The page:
Three CBT related news releases
Public release date: 15-Jul-2008
Contact: Jennifer Beal
Chronic fatigue patients benefit from cognitive behavior therapy
News from the Cochrane Library
Cognitive behaviour therapy is effective in treating the symptoms of chronic fatigue syndrome, according to a recent systematic review carried out by Cochrane Researchers.
Chronic fatigue syndrome (CFS) is a potentially long-lasting illness that can cause considerable distress and disability. Some estimates suggest it may affect as many as 1 in 100 of the population globally. There is no widely accepted explanation for the disease and patients are currently offered a variety of different treatments. Cognitive behaviour therapy (CBT) uses psychological techniques to balance negative thoughts that may impair recovery with more realistic alternatives. In treating CFS, these techniques are combined with a gradual increase in activity levels.
The researchers looked at data from 15 studies involving a total of 1,043 patients with CFS. The studies compared the effects of CBT with those of usual care and other psychological therapies and suggest that in both cases CBT is more effective at reducing the severity of symptoms, provided patients persist with treatment.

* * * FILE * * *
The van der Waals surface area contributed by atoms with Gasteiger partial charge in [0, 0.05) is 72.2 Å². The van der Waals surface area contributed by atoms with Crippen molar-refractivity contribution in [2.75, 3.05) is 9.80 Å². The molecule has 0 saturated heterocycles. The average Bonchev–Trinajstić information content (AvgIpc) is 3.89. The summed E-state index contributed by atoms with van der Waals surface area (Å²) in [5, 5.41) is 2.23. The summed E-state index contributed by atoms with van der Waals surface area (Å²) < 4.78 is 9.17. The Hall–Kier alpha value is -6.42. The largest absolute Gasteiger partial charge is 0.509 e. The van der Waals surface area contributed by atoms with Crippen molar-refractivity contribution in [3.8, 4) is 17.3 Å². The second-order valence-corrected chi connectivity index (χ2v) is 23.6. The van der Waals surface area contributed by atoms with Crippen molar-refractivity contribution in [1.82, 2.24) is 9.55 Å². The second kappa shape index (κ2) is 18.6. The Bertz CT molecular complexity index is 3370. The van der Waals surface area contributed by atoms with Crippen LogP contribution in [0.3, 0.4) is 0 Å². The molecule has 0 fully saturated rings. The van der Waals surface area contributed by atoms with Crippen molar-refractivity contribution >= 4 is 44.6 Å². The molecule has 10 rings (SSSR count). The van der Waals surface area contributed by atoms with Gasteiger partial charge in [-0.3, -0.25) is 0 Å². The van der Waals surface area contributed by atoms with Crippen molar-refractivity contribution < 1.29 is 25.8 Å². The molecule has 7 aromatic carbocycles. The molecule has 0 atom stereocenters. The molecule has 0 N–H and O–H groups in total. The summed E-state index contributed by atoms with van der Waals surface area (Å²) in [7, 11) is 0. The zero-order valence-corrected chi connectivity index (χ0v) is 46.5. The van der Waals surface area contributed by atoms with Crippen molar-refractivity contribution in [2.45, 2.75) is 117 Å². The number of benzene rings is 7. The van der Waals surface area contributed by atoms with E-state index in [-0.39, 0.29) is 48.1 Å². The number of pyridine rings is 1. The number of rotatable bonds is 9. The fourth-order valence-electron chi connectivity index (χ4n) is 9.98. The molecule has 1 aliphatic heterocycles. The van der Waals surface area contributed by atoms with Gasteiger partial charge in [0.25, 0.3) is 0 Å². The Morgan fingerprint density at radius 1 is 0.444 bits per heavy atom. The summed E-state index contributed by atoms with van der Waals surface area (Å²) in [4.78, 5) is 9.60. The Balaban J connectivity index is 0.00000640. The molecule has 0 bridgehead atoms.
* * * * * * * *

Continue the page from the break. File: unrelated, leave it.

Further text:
Further research is required to determine whether CBT is more beneficial than other forms of treatment, such as exercise and relaxation therapies. The researchers also suggest that CBT could be more effective if used as part of a combination treatment approach.
“CFS is a challenging illness for patients, and there is ongoing controversy about its causes. There remain unanswered questions, but the available evidence is clear – CBT can help many people with CFS”, says lead researcher Jonathan Price, who works at the University of Oxford in the UK.
It’s good to talk . . £3m plan offers therapy on the phone
Published Date: 16 July 2008
By LYNDSAY MOSS
SCOTS with mild anxiety and depression are to be given psychological help on the phone and online under plans being unveiled today.
The Scottish Government will outline a £3 million plan to test new methods of delivering cognitive behavioural therapy (CBT) – a talking therapy which helps people understand their emotions and develop ways to cope.
The pilot studies will be outlined at a meeting of more than 1,000 therapists gathering in Edinburgh this week.
The British Association for Behavioural and Cognitive Psychotherapies (BABCP), which has organised the conference, welcomed the CBT projects, which will be trialled over three years.
Experts debunk CBT ‘myth’
Source: PA News
The idea that cognitive behavioural therapy (CBT) is more effective than other types of talking treatment is a myth, according to experts…
CBT superiority questioned at conference
The idea that Cognitive-Behavioural Therapy (CBT) is more effective than other types of therapy is a myth, according to leading psychotherapy experts attending a major conference at the University of East Anglia (UEA) today.
The US and UK researchers will present data and critical analyses that debunk the widespread belief in the superior effectiveness of CBT…